That’s the most straightforward summary of Anna Karenina I can manage, and it feels woefully inadequate. This is a complex novel, told in eight parts, with over a dozen major characters. Anna and Vronsky are the main focus, but there’s also Levin – a wealthy landowner from the sticks – who has a big ol’ boner for Anna’s brother’s sister-in-law (see? complex!). Their love story runs parallel to Anna and Vronsky’s – and, spoiler alert, has a much happier ending.

The underlying thesis of Anna Karenina (as I read it) is this: men ain’t shit. Honestly, every single one of them made me want to flip a table. That said, the ladies are hardly peaches either. The only truly sympathetic character in the whole book is Levin’s dog.

Oh, and Tolstoy did write the perspective of Anna’s nine-year-old son beautifully – such a shame that it only lasted a few chapters. I was truly baffled by Anna’s sudden willingness to abandon him to go to Italy with her lover. For the first half of Anna Karenina, she clings to her dud marriage because of the kid, because she couldn’t bear to part with him (and she knew that Alexei would get him in the divorce, with her being a disgraced scarlet woman and all). Then, without explanation, she drops the kid like a hot potato and runs off with Vronsky – but still takes her new kid with her. Savage, eh?

(I’m going to offer the obligatory spoiler warning here. For Anna Karenina. A hundred-and-fifty year old novel that has saturated popular consciousness and influenced generations of literature that has come since. If you don’t know the ending and you don’t look away now, that’s a You Problem.)

Tolstoy’s foreshadowing isn’t subtle. Trains are a motif throughout Anna Karenina, with train carriages and stations being the setting for several major plot points. There’s also a few heavy-handed hints about their danger (including a bloke being killed on the tracks early on). So, it feels kind of inevitable when, at the novel’s climax, Anna throws herself under a train. Bye bye, heroine!

But if you’re expecting a dramatic denouement, where Vronsky and Alexei come together and mourn the loss of the woman they loved or share tear-filled regrets about how they treated her or whatever, move along. Anna is barely mentioned again. Instead, Levin spends 100 pages trying to work out whether God exists before Tolstoy wraps things up.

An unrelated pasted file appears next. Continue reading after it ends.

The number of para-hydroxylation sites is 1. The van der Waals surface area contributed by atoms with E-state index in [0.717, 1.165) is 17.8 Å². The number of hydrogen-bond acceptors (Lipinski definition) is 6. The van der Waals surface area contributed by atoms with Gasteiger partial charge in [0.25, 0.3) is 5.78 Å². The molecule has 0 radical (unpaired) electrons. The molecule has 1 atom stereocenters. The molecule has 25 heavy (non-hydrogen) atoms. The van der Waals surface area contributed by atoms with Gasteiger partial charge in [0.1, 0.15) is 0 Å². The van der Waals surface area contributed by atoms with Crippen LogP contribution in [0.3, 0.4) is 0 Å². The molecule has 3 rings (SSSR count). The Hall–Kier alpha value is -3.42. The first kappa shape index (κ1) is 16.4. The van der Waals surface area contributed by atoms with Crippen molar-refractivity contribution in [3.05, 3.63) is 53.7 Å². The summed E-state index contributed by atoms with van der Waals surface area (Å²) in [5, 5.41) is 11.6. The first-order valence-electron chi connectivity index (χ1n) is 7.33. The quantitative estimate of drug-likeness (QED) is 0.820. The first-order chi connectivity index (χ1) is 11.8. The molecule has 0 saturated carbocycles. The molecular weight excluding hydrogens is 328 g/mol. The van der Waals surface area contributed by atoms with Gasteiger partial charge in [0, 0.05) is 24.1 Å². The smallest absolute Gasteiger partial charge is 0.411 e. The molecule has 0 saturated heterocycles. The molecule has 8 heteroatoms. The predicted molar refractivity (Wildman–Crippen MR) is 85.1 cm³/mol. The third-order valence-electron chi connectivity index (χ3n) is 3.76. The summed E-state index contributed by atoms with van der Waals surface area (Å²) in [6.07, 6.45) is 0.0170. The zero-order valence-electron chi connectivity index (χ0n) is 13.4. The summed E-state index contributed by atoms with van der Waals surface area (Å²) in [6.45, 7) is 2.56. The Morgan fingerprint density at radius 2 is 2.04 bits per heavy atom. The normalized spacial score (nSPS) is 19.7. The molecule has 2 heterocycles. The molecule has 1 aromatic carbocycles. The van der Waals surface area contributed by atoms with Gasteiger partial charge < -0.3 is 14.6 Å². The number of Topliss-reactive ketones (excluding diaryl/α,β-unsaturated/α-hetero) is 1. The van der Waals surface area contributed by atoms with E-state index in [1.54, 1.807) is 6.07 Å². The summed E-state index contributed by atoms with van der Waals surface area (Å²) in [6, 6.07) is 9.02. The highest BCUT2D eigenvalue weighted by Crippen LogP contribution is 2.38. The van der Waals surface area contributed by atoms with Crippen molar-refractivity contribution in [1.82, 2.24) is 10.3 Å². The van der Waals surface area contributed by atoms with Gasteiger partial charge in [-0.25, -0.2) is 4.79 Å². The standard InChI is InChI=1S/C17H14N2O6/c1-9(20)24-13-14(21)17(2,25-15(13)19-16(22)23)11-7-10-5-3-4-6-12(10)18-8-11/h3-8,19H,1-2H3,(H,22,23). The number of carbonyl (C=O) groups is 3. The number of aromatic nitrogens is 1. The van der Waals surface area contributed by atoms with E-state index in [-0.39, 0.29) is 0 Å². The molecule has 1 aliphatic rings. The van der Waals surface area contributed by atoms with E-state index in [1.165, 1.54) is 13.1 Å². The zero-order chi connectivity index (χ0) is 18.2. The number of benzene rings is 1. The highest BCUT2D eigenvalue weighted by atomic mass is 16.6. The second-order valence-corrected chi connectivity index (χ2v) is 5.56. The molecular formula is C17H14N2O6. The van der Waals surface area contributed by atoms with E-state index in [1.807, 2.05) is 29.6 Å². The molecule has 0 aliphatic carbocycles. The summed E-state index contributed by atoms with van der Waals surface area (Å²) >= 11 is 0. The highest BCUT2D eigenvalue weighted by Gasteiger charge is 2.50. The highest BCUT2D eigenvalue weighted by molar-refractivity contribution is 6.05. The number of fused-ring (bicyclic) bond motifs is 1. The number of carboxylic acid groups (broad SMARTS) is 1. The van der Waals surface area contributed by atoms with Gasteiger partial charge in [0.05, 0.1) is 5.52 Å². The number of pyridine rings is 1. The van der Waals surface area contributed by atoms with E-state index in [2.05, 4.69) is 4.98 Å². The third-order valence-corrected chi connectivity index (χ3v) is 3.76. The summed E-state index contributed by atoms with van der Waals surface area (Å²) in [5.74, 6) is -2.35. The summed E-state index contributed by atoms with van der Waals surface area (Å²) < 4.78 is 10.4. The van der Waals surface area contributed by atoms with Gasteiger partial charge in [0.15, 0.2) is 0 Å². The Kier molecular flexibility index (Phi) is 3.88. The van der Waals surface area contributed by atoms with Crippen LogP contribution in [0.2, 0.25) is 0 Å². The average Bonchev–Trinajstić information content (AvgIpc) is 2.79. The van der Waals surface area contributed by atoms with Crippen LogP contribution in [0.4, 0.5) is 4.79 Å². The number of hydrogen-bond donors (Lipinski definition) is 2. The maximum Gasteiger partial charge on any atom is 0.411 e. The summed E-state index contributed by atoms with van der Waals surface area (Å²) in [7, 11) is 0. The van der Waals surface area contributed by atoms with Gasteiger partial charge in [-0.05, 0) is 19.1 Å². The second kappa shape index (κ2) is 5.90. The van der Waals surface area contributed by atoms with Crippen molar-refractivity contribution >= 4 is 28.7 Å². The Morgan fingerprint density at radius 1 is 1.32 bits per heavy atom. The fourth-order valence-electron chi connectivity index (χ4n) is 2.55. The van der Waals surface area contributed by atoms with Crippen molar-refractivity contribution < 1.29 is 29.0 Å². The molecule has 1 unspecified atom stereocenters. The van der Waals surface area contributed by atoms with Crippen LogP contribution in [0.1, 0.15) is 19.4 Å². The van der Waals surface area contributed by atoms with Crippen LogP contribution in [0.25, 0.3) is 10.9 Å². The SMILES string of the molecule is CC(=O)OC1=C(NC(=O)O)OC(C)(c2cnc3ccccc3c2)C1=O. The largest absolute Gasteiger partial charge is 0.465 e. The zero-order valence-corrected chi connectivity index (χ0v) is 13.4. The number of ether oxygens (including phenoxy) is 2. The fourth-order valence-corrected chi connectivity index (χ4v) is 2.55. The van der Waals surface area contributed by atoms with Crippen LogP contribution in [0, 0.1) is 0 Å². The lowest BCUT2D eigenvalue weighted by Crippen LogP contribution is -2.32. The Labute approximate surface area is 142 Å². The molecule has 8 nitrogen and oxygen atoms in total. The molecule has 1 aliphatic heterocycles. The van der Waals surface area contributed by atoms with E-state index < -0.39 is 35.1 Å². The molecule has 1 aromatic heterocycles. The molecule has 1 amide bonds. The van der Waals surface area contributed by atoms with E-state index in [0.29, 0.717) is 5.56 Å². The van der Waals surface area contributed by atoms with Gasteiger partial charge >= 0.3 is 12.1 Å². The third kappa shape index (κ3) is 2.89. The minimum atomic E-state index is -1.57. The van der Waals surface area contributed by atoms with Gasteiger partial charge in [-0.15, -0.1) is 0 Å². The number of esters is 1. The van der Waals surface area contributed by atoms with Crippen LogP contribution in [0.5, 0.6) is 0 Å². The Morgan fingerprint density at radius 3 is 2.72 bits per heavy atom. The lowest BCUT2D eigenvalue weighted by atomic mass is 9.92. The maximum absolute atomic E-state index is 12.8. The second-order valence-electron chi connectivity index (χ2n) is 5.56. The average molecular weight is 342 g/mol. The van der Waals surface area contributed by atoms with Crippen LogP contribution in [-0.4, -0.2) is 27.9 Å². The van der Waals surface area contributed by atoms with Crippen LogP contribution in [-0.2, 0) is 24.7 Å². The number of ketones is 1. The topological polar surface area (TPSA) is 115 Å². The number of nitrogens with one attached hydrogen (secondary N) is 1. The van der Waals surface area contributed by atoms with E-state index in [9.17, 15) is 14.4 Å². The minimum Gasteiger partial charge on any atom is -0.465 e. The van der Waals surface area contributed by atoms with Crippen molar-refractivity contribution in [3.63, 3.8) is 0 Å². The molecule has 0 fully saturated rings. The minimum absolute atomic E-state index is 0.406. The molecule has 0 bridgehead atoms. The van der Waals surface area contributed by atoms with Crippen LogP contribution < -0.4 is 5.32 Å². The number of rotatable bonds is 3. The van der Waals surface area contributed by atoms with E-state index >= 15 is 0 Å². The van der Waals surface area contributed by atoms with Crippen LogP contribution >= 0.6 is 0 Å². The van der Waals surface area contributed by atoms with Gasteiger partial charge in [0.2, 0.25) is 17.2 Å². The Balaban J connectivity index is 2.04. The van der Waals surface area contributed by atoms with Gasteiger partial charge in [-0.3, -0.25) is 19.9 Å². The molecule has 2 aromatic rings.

And that’s pretty emblematic of Anna Karenina as a whole. There’s pathos galore, but before the spark can really catch, it’s snuffed out by Levin’s poli-sci philosophising. When Levin does get involved in an actual plot, it’s a direct rip-off of Jane Austen’s Persuasion. (Kitty turns him down, lives to regret it, then eventually they get together and live – mostly – happily ever after.)

I’m glad Tolstoy isn’t around to read my thoughts on Levin, though, because apparently he’s a semi-autobiographical character and basically served as a megaphone for all of Tolstoy’s own beliefs and ethics. He borrowed heavily from his own life to inform Levin’s thoughts and actions (up to and including forcing his fiance to read his diaries, so she’d know about all of his sexual exploits before they married). If that’s the case, I’m telling you that Tolstoy was definitely the kind of guy you’d cross the room to get away from at a party.

I can’t believe I’m actually saying this, but as far as I’m concerned, Anna Karenina is just… fine? It wasn’t the dreadful slog I was worried it might be, but it wasn’t brilliant, incredible, amazing, show stopping, spectacular, never the same either. If you’re thinking about reading it, go ahead – there’s nothing to be afraid of (unless listening to rich guys bang on about how to Fix The Economy makes you want to bonk yourself over the head, in which case you might want to remove all bonking implements from your vicinity before commencing).

Tl;dr? In Anna Karenina, a bunch of rich Russians fuck around and find out. It’s okay.

My favourite Amazon reviews of Anna Karenina:

  • “The storyline about Kitty and Levin has absolutely no connection whatsoever to the storyline about Anna and Vronsky, and no business being in the same book.” – JJ McBear
  • “So much drivel. So much detailed nuance on every though that has ever been thunk. It was like having to many voice in my head saying to much about nothing. Tolstoy may wanna get himself to a psychotherapist.” – Katie Krackers
  • “I don’t know what the point of the subplot with Kitty and Levin is, except to make the book a few hundred pages longer and a lot more boring.” – grammagoulis

The Story Of The Lost Child – Elena Ferrante